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. Last Updated: 07/27/2016

INS Can Turn Alien's Life Into Kafka Novel

The classic story of a man destroyed by faceless accusers, Franz Kafka's "The Trial,'' begins as follows: "Someone must have slandered Joseph K., because one morning, without his having done anything wrong, he was arrested.''

Its a sensation familiar to many who have gone up against the U.S Immigration and Naturalization Service. Over the last several years, INS has acted to expel about two dozen aliens from the United States on the basis of evidence that they were not allowed to see. Many of them were, and are, imprisoned while trying to fight the phantom of secret evidence.

The danger of letting the U.S. government use secret evidence has now been dramatically illustrated in one of the immigration cases, that of Hany Kiaraldeen. He is a 31-year-old Palestinian who has lived in the United States since 1990 and is married to a U.S. citizen.

Kiaraldeen was detained by the INS in March 1998 and has been in a New Jersey jail ever since. The INS accused him of having connections to terrorists. But it would not tell him or his lawyers the basis for that charge.

The INS presented classified material in secret to an immigration judge, Daniel Meisner.

Meisner, having read the secret material, concluded that an evaluation of it "by a person of ordinary prudence and caution cannot sustain a finding that [Kiaraldeen] has engaged in terrorist activity.'' The INS appealed to the Board of Immigration Appeals twice - and lost.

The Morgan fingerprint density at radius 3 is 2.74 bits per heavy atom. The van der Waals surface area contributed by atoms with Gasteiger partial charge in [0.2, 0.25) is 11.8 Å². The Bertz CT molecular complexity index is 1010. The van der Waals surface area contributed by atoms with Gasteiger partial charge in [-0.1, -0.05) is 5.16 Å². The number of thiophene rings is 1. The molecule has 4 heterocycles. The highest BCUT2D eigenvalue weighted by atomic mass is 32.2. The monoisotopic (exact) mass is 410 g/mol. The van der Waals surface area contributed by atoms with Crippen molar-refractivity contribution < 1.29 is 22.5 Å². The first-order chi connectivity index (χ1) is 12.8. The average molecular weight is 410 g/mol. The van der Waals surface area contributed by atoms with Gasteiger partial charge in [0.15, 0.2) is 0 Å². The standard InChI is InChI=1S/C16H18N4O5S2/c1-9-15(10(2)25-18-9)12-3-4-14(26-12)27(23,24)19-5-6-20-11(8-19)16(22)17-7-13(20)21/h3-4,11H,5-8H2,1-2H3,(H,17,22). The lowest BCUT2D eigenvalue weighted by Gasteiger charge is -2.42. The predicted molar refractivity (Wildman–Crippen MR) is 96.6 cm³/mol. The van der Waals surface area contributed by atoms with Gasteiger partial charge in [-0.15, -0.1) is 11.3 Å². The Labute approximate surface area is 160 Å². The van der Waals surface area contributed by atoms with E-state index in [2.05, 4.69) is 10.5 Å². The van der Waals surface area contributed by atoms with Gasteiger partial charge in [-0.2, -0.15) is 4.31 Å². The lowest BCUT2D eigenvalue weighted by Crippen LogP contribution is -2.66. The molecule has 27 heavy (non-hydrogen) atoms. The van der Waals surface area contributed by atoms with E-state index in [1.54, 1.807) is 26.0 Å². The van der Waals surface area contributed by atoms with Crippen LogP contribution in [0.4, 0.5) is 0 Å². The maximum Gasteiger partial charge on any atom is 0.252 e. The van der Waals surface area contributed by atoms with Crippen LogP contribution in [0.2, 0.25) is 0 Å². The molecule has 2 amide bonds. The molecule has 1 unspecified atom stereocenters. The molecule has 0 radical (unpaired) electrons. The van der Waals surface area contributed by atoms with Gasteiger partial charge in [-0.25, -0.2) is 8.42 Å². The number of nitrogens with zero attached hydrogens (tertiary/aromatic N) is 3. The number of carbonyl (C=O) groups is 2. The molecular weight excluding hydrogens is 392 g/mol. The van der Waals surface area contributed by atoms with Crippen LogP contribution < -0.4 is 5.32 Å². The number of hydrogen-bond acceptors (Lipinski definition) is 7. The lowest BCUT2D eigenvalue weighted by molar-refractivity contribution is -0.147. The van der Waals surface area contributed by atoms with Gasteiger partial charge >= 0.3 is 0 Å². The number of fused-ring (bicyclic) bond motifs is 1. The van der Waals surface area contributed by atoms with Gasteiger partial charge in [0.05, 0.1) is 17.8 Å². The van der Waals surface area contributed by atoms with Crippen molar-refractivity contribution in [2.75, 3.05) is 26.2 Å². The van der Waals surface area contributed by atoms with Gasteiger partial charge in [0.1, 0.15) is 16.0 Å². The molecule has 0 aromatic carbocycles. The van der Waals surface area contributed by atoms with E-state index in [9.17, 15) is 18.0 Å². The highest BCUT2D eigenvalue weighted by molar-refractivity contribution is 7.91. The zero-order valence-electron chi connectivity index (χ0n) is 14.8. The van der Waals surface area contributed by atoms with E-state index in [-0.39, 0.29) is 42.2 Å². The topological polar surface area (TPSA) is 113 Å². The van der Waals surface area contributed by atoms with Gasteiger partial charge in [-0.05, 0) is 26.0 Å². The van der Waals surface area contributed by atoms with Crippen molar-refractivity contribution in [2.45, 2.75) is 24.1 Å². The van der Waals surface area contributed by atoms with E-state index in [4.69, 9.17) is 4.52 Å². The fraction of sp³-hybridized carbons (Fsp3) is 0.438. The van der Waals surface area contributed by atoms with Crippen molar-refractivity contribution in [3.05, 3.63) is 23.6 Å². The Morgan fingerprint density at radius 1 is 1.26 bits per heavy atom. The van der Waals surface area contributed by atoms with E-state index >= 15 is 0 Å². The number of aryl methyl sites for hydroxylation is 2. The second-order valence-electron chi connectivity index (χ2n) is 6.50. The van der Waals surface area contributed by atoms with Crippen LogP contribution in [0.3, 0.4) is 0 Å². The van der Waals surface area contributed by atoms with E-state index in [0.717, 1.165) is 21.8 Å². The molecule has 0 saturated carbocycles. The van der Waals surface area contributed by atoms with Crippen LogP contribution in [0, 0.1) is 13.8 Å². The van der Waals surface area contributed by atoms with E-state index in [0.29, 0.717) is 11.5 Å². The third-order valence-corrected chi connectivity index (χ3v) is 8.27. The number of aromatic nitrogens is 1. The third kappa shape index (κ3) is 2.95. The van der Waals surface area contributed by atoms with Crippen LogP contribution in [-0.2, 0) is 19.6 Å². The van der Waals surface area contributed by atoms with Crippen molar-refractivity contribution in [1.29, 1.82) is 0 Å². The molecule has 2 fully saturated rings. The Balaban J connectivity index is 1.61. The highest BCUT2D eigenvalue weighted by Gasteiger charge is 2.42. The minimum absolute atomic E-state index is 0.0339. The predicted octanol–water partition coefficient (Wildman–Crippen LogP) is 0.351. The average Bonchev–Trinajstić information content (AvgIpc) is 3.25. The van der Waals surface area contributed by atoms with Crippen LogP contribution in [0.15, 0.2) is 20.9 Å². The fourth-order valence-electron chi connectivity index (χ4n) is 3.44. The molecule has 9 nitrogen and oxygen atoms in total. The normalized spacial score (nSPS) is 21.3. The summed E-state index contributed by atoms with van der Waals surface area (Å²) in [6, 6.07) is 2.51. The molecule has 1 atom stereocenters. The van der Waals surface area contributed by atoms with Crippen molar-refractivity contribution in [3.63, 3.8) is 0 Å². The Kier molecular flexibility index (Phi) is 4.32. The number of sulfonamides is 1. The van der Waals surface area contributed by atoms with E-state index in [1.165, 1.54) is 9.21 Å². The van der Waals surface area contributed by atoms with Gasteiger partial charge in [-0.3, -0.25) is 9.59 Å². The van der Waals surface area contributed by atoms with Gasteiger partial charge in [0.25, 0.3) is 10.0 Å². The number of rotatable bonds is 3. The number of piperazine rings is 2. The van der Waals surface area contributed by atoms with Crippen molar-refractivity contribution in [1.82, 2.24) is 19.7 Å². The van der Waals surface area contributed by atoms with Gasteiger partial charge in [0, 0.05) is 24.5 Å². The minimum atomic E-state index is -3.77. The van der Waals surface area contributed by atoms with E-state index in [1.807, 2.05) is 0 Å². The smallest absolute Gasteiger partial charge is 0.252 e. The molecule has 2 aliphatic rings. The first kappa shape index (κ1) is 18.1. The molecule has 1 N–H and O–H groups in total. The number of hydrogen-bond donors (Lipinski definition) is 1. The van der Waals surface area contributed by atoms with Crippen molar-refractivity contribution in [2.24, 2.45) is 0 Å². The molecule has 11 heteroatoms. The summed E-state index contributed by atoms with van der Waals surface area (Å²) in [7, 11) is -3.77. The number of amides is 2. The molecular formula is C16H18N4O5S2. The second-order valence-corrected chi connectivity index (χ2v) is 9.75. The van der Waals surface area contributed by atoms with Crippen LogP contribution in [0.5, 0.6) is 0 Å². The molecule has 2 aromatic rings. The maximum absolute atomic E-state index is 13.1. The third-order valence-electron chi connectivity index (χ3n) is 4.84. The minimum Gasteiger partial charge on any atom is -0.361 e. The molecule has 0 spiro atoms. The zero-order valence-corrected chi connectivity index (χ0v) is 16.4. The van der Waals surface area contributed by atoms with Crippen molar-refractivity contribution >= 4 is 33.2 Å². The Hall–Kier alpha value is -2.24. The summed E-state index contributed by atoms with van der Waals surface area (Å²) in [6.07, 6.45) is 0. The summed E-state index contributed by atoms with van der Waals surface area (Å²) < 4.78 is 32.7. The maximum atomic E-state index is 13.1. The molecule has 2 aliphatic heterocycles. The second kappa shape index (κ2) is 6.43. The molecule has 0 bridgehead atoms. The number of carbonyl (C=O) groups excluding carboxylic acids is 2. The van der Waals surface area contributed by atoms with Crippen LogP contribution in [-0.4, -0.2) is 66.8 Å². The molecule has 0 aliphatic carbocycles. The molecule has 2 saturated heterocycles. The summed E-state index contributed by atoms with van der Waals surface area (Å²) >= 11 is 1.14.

Kiaraldeen's lawyers had gone to a federal court to seek his release on a writ of habeas corpus. Judge William Walls of New Jersey said it was unconstitutional to use secret evidence against him - to make him battle "anonymous slurs of unseen and unsworn informers.''

Judges often defer to government claims of a threat to national security. Yet eight judges have rejected that claim in the Kiaraldeen case. Even the FBI closed that investigation.

But the immigration service did not give up. It won legal stays that at least temporarily prevented Kiaraldeen's release from prison. It indicated that it would do anything it could to keep him there while it sought to overturn the decisions.


INS officials assured me that it wasn't just the momentum of lawyers who don't like to lose; they really believed Kiaraldeen was a threat. But at some point they should follow Oliver Cromwell's advice and consider the possibility that they are mistaken.

In another case, Judge Douglas Ginsburg of the U.S. Court of Appeals for the District of Columbia compared an accused alien to Joseph K. in "The Trial.'' He had to prove he wasn't a terrorist without knowing the evidence against him, Ginsburg said: "It is difficult to imagine how even someone innocent of all wrongdoing could meet such a burden.''

Anthony Lewis is a columnist with The New York Times.